Army Chief of Staff visits Fort Lee
1 / 3 Show Caption + Hide Caption – Support Soldiers from the 2014 Best Warrior Competition give feedback to Gen. Ray Odierno, Army chief of staff, during his tour of Fort Lee, Va., Oct. 9, 2014. The general walked through a Best Warrior Competition test site where competitors were dem... (Photo Credit: U.S. Army) VIEW ORIGINAL
Army Chief of Staff visits Fort Lee
2 / 3 Show Caption + Hide Caption – Army Chief of Staff Gen. Ray Odierno listens to a Best Warrior Competition event briefing from Sgt. 1st Class Eric Morris, non-commissioned officer-in-charge of the Combined Arms Support Command Warrior Training Center, Oct. 9, 2014, at a Fort Lee, V... (Photo Credit: U.S. Army) VIEW ORIGINAL
Army Chief of Staff visits Fort Lee
3 / 3 Show Caption + Hide Caption – Army Chief of Staff Gen. Ray Odierno chats with Staff Sgt. Jacob West, who represented 3rd Infantry Regiment (Old Guard), during the 2014 Best Warrior Competition at Fort Lee, Va. Odierno toured one of the Best Warrior Competition test sites, Oct. 9,... (Photo Credit: U.S. Army) VIEW ORIGINAL

FORT LEE, Va. (Oct. 10, 2014) -- Army Chief of Staff Gen. Ray Odierno paid a visit to Fort Lee yesterday, to get a first-hand look at the annual Best Warrior Competition.

The first stop on his itinerary was a Best Warrior Competition testing site where competitors were demonstrating their ability to lead troops while overcoming obstacles like transporting filled fuel cans across a rope bridge. He wandered throughout the area, taking the time to thank event coordinators and evaluators, the support staff and, most importantly, the competing Soldiers.

Odierno was accompanied by Sgt. Maj. of the Army Raymond Chandler III, whose office sponsors the annual competition, as well as Maj. Gen. Stephen Lyons, Combined Arms Support Command and Fort Lee commanding general, and Command Sgt. Maj. Terry Parham Sr., CASCOM senior enlisted adviser.

Twenty-eight individuals representing 14 Army commands vied for the titles of NCO and Soldier of the Year during the four-day competition. In addition to the "leaders reaction course" that Odierno observed, the Best Warrior Competition events included the Army Physical Fitness Test, weapons ranges, mystery tasks, and warrior task and battle drill lanes where the candidates demonstrated their knowledge and ability to perform combat survival skills.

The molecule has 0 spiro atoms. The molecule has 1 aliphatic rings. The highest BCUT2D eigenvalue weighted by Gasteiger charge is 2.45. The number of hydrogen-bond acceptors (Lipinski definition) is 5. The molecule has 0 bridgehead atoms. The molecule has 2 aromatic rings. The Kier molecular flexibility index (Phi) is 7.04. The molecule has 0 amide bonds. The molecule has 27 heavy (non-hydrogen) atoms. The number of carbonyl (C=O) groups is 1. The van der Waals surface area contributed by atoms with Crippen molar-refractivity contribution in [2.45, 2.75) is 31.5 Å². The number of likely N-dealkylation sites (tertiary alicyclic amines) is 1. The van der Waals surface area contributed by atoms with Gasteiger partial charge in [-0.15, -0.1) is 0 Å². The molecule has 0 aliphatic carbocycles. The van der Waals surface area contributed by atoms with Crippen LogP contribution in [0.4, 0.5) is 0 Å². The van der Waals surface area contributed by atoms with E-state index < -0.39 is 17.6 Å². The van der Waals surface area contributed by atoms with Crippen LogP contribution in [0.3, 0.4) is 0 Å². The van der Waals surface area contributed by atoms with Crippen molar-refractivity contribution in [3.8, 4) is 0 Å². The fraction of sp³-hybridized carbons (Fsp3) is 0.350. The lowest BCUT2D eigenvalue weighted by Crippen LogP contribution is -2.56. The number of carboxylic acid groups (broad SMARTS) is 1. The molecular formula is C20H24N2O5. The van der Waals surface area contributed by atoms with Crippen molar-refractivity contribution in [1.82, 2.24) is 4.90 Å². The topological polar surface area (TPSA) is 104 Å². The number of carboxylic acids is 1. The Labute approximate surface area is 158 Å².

The competition concluded with an awards ceremony at Fort Lee, which was streamed live online.

"Thanks for doing this," Odierno said often, as he talked to the competing NCOs who were being tested at the leaders reaction course site.

Addressing a small group of competitors, he noted, "I think the fact that you're here says a lot about you. It means you were selected from a large group of people to participate, so that is noteworthy, first because you wanted to do this, and second because of the amount of effort you put into it.

"Part of being non-commissioned officers of the future is taking on challenges because we're going to continue putting you in places where you have significant challenges," Odierno said. "It's about overcoming the unknown and figuring out solutions. That's the kind of leaders we want. We want adaptable individuals who can think on their feet; who can accomplish things they may not be prepared to do or may not have seen before. Leaders like you will need to figure it out and make the right decisions.

"That's why I think this (competition) is so important," Odierno said. "Because the ways we pick who our best non-commissioned officers are is really how they think on their feet and what they can do mentally and physically. That's the key. So, I appreciate the effort you put into this, and I think it's important when you get back to your units to talk about it and share this experience. I'm really very proud of you for doing this."

Odierno concluded his visit on the Ordnance Campus at Fort Lee. There, he met Retired Command Sgt. Maj. Bennie Adkins, a recent Medal of Honor recipient who was invited to speak at the Best Warrior awards dinner. The final stop also included a walking tour of the Ordnance School and its Welder Training Bay.

That was followed by a windshield tour of other training facilities and barracks construction sites prior to the Army chief's departure.

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